For the past several years, there are a few things I’ve worn almost constantly. The first is my wedding ring, which I’ve avoided losing for more than 18 years despite taking it off during showers and occasionally when putting sunscreen on a kid or mixing meatloaf with my hands.
The second is a medal my wife bought me several years ago after I converted to the Faith. This four-way medal, which has images of the Sacred Heart of Jesus, St. Christopher, the Miraculous Medal and St. Joseph, is affixed to a chain around my neck, and I never take it off (which means that I also haven’t lost it).
Three years ago, I added a third item that never leaves me. Until recently. When I lost it.
In the late summer of 2016, my wife, daughter and I were wandering the streets of Rome near the Colosseum. We were on a quest to find San Gregorio Magno al Celio (the Church of St. Gregory), and we got turned around in the nooks and crannies of tight, twisting cobblestone streets.
I had found out several months prior that I would be attending a conference in Rome for journalists who cover the Church, and my wife and daughter were more than happy to come along. But God had bigger plans. Less than a week after I found out I was going, the Vatican announced that Mother Teresa was to be canonized during our visit.
I reached out to the Missionaries of Charity in Rome in search of tickets to the canonization Mass and was thrilled when they responded with an email that said, “We look forward to sharing the joy of this celebration with you.” The tickets, they wrote, could be picked up on the Friday before the canonization at their convent at San Gregorio.
So as we tried to navigate the maze of back alleys, we did so with a purpose. Knowing that we were close according to our big, old-fashioned laminated map, we knocked on what appeared to be a back door. It gently opened, and the elderly woman who greeted us was warm and inviting, but what stood out immediately was her familiar white sari with three blue stripes. We asked about tickets, and she said that a group of sisters at the front entrance of the church would have them for us, but would we like to come in to the convent and see Mother Teresa’s room?
She led us down an open-aired hallway that was lined on both sides with doors to guest rooms. Mother Teresa’s room was a few doors down on the left, its door propped open. When she was in Rome, this Nobel Peace Prize winner, who was known the world over, stayed in a space that couldn’t have been more than 5 feet wide by 10 feet long, with a simple twin bed, a dresser and a night stand. On the night stand there was a photo of the soon-to-be saint and a handful of stainless-steel medals that depicted her saintly face with her hands pressed together in prayer. We were encouraged to take as many medals as we wanted — they were gifts the order was giving out in honor of their foundress’ canonization. I placed several in my pocket, took a few pictures of the saint’s humble room, and we were led out the back door and directed to where we could get our tickets.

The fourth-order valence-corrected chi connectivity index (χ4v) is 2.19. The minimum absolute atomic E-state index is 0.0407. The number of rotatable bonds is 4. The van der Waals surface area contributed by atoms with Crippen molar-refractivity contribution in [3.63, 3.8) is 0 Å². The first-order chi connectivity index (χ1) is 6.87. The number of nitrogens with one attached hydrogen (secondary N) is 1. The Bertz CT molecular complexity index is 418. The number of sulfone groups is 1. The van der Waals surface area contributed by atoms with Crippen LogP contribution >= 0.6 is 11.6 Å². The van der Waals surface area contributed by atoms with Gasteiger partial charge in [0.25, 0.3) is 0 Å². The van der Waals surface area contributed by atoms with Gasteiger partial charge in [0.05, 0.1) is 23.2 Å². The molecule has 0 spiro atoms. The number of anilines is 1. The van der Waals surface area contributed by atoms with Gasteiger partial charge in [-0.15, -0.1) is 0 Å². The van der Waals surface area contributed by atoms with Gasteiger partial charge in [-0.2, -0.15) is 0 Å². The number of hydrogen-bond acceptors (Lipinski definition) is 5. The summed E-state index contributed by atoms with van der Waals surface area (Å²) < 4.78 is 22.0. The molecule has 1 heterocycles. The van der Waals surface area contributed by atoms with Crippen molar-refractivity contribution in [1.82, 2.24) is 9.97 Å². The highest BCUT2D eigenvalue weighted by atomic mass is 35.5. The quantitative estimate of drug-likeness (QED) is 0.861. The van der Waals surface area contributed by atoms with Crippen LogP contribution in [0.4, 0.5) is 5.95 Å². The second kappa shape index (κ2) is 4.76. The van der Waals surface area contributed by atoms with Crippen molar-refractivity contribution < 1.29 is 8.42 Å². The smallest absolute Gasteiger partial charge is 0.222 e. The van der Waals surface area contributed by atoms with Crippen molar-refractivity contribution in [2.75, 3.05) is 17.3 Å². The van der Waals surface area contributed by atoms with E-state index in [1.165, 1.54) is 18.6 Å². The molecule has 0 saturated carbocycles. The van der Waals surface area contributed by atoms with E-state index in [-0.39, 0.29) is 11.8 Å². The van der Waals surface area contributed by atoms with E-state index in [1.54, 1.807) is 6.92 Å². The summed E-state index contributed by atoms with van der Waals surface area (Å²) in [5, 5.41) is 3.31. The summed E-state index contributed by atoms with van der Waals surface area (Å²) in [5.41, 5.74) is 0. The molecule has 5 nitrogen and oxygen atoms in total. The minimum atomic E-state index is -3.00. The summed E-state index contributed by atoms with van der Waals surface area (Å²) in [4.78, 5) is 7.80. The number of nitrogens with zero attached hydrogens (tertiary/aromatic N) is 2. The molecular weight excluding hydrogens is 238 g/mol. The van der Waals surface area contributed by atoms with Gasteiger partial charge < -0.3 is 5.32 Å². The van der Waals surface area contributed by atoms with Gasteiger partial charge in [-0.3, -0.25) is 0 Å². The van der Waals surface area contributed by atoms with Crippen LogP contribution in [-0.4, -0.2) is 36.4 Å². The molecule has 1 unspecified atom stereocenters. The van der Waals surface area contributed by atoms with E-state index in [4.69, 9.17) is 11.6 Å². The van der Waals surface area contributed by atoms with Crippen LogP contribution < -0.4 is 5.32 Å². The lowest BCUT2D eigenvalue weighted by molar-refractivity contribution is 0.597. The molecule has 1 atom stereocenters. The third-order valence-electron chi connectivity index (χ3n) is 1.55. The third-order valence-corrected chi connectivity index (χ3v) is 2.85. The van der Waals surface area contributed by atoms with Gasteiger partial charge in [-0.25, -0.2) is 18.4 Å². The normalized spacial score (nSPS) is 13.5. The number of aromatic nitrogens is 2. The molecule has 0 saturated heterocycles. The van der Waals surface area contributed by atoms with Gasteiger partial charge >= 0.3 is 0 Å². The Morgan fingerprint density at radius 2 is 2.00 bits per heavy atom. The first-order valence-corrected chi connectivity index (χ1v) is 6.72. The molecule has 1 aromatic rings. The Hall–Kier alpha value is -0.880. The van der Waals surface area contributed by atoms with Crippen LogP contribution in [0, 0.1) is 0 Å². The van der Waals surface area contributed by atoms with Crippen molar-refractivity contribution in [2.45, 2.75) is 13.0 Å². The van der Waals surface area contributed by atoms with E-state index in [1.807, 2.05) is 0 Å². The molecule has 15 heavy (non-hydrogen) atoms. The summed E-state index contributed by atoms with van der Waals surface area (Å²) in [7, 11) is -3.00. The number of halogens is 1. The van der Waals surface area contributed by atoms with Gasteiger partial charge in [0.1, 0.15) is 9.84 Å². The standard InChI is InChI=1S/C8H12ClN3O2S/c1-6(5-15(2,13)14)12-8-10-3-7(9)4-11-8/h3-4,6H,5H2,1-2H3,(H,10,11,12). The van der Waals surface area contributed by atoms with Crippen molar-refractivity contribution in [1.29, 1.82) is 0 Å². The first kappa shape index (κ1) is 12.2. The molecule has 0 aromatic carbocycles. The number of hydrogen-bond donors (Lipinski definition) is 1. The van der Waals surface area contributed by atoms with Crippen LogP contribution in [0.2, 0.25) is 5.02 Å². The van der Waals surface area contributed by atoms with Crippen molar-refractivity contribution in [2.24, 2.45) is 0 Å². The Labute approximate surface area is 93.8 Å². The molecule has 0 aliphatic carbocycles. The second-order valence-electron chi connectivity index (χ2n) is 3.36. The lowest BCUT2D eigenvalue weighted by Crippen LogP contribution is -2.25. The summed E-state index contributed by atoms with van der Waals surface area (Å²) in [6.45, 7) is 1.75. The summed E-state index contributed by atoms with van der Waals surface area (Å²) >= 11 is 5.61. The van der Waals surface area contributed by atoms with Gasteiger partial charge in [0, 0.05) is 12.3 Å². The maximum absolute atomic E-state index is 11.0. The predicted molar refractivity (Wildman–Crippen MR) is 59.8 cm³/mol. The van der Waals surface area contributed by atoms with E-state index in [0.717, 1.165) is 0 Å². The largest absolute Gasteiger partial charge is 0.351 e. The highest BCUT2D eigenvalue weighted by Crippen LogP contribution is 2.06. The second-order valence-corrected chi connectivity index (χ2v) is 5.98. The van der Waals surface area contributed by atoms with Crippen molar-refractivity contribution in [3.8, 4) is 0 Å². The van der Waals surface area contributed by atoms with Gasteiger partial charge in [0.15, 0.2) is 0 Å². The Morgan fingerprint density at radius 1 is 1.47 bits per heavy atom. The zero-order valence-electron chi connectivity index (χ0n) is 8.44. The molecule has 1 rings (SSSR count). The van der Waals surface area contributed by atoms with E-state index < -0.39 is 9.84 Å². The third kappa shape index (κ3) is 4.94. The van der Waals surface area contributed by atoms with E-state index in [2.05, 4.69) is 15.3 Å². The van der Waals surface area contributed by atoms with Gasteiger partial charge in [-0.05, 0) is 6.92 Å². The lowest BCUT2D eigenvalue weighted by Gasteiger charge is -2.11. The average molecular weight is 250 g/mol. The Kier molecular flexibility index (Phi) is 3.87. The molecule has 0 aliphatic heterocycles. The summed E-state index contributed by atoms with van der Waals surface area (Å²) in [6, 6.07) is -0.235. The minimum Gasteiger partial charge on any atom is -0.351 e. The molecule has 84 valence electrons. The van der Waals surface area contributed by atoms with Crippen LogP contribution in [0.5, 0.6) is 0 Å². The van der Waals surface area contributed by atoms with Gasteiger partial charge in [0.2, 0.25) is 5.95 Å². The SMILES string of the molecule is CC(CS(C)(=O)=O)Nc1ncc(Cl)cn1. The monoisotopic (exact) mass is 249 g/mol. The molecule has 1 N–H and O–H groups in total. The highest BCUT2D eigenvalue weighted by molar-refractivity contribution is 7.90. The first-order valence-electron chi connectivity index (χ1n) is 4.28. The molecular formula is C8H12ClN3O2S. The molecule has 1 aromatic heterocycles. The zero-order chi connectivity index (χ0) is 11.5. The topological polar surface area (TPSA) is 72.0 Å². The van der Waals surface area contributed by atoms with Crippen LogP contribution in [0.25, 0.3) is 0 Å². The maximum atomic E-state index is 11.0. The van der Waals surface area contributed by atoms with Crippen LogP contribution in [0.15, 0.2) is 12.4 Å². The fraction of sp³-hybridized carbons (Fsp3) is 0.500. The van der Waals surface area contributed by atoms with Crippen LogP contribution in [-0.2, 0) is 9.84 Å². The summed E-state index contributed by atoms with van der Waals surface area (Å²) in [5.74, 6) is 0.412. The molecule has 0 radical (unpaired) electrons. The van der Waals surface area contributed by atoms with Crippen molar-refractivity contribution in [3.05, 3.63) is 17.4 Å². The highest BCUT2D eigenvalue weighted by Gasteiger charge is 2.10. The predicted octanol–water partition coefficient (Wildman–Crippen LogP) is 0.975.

That night in the hotel, I placed St. Teresa’s medal on my chain right where she belongs — right next to Jesus, the Immaculate Conception, St. Joseph and St. Christopher. The next day, it was blessed by Pope Francis at the end of a special catechesis for charity workers during the Year of Mercy. And despite it being tugged at and slobbered on by our two youngest children, it had been hanging around my neck ever since that night.
Until I lost it.
We were swimming at a friend’s pool when I noticed the four-way medal was hanging by itself on the chain. St. Teresa was gone. It’s a big pool, and I remember our 3-month-old grabbing hold of the chain while I protected her from her brothers’ splashes. We searched for a bit but couldn’t find it. I was resigned to it being lost forever.
Normally, I would knock on the familiar door of St. Anthony for help, but on our way home, I prayed to God and to St. Teresa to help find it. It was a longshot. While I figured the thumbprint-sized medal might have been lost in the pool, it could have been anywhere.
It wasn’t more than a few hours later, after the kids had gone to bed, that my wife came downstairs holding the medal I had taken from Mother Teresa’s own night stand. She had found it in the bottom of our shower.
The next day at Mass, our priest read the following Gospel: “And I tell you, ask and you will receive; seek and you will find; knock and the door will be opened to you. For everyone who asks, receives; and the one who seeks, finds; and to the one who knocks, the door will be opened” (Lk 11:9-10).
Knock, and maybe that door will be opened by a kind, elderly nun in a blue-trimmed sari, guiding you where you need to go. Maybe you are the one who is lost and needs to be found. Maybe you just need a reminder, as I did, that in order to receive, we must ask.
Scott Warden is a managing editor at Our Sunday Visitor.